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Retreats

Happiness is Right Here

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A 43-minute segment on the third door of liberation – aimlessness. The talk takes place on August 17, 2007 during the Stonehill College retreat during the U.S. Tour. The retreat theme is Mindfulness, Fearlessness, and Togetherness and this is part four of a four-part series.

Aimlessness

You don’t put something in front of you and run after. It is a wonderful practice. It can bring you peace. We have the habit of running after something. Fame. Profit. Wealth. Even enlightenment. People imagine that monastics are running after enlightenment. But that is not the practice.

If you have received the Five Mindfulness Trainings, you belong to the lineage of Linji. His teaching is very strong on this aspect of running. Don’t run after what you already are. Stop running. Happiness is right here. In this very moment. Just one step. Peace. Joy. Healing. Enlightenment. Are all in the present moment. This is the teaching of aimlessness.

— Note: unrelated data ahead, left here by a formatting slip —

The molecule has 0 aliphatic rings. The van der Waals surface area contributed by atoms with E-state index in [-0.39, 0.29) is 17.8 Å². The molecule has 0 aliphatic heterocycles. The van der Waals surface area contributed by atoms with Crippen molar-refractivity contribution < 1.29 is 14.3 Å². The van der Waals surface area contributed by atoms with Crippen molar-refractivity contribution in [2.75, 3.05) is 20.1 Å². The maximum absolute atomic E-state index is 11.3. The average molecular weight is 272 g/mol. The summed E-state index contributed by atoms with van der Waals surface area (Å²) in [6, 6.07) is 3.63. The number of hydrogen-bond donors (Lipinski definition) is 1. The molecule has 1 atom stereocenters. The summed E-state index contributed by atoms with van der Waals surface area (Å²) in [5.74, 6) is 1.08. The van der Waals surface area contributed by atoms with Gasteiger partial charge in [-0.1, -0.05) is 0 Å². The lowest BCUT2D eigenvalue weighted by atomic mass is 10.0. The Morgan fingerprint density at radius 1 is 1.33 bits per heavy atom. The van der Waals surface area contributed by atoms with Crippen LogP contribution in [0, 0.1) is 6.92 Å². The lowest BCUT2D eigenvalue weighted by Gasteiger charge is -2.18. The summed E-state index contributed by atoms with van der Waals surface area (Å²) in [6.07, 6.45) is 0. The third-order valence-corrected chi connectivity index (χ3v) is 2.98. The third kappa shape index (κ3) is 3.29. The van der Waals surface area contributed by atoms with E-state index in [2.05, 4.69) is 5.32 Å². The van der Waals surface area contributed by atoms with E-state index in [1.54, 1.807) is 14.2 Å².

Are you enlightened already? But how can we make plans for the future? The answer lies in the teaching of aimlessness. 

Enlightenment is not something you strive for. The moment you are aware you are breathing in, that is a moment of enlightenment. We also practice to be aware of the present moment. We don’t live in a dream anymore. There is no way to enlightenment. Enlightenment is the way. 

To be there for each other. At the breakfast table. There are things we can do so that mindfulness is there. If we organize well, breakfast can be a celebration of life. 

So, let us take care of the present moment. The future is contained in the present moment. And let us not lose ourselves in regret about the past.